5 Low-Impact Outdoor Exercises
Great Outdoors Month is coming to an end, but the long summer days ahead are beckoning. Try one of these popular workouts al fresco and get your blood pumping without overstressing your body. Aside from better circulation, you’ll improve your flexibility, strengthen your muscles, lungs and heart, all while boosting your mood! Head outside in the early morning or late afternoon hours to avoid peak heat times. Don’t forget to apply sunscreen, bring your sunglasses and most importantly, a water bottle for your workout.
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Dust off your helmet and go for a spin around the neighborhood or a local park. If you haven’t ridden in a few months, make sure to check for any noticeable holes or low air in your tires. Take your bicycle into the shop for maintenance if needed. Otherwise, challenge yourself to go up small inclines and enjoy the warm breeze as you pedal your way to a stronger heart. Cycling is a perfect outdoor exercise for those with knee issues as well, and much more gentle on the joints than running or walking long distances.
Whether it’s in your backyard or at a community garden, you can dig, plant, rake, or weed your way to a sunnier disposition and quality of life. Gardening gives you the opportunity to work muscle groups that are left typically ignored. But don’t be fooled, gardening is tough work, so be smart while you’re doing it. Make sure to take hourly breaks, wear protective clothing and a sun hat, drink plenty of non-sugary fluids (it’s best to stick to water), and make sure your tetanus vaccination is up to date since bacteria that carry tetanus can thrive in soil and enter the body through cracks in the skin.
One of the easiest ways to cool off during hot, summer days is to take a dip in the pool. Take advantage of adult swim times at public pools to squeeze in as many laps as you can do or sign up for a water aerobics session for a joint-friendly workout with built-in resistance. Swimming and water exercises can help you stay pain-free, especially if you suffer from arthritis. Always follow safe swimming practices, particularly if you choose to swim in the ocean.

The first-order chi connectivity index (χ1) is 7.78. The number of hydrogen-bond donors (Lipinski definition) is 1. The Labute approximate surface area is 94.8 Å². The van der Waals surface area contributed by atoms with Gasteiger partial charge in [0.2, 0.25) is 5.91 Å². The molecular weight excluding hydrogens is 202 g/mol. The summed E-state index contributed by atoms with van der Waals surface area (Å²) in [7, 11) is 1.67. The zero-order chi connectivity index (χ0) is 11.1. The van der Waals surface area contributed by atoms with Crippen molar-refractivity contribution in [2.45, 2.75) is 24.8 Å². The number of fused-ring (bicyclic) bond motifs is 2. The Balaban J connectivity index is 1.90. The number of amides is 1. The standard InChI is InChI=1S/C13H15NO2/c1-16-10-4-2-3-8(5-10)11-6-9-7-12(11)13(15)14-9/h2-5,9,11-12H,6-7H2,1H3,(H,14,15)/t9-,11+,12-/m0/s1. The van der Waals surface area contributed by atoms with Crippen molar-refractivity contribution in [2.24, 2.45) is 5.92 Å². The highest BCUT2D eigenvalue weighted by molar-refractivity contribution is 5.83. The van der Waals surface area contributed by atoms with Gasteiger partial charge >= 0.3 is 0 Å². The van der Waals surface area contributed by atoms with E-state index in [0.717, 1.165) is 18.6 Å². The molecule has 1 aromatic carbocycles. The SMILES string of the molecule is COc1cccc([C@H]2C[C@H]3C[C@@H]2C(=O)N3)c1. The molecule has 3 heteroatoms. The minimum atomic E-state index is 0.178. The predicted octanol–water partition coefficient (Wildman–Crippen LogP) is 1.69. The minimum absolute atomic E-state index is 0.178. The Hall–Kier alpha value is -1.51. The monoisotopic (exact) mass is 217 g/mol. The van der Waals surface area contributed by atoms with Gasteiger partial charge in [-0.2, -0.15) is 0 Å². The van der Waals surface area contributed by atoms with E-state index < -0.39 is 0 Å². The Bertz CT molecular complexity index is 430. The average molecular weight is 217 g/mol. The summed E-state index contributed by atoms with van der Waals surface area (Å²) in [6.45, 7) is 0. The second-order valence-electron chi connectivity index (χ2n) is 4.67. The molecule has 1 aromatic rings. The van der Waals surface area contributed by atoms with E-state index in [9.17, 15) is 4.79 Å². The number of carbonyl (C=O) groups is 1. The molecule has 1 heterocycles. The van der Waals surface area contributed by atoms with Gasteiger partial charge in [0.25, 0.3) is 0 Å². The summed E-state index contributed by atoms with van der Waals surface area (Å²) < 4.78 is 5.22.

Spend more time in the sun by moving your mat-based Pilates routine outside. If you’re a beginner, consult your physician before starting a workout program and take classes with a certified Pilates instructor to learn the correct form, flow, and exact movements and sequences. A practice that dates back to the late 1800s, Pilates has been shown to reduce stress, promote a healthy immune system, improve posture, and relieve back pain, among many other benefits. Try this beginner’s Pilates workout to get started.
If running is too demanding for your body, climb steps and walk instead to stay active. It’s one of the simple ways you can boost your health every day – all you need is a water bottle and comfortable walking sneakers. Aim for 10,000 steps per day or walk for at least 30 minutes (taking short breaks if you need to) in order to reap the benefits. Build up your routine and keep making new goals for yourself once you’ve accomplished a new milestone. If you get bored, change your walking route, enlist a friend to walk with you, and use a pedometer to track your steps.
Remember, no matter what you’re doing outside, listen to your body. If you feel faint or lightheaded, find a cool spot with some shade to sit in for a few minutes. Make sure to stay hydrated and start out slow, especially if you’re just starting a new routine or getting back into exercise after a few months off. If you have any questions about starting a workout, talk to your doctor before doing it.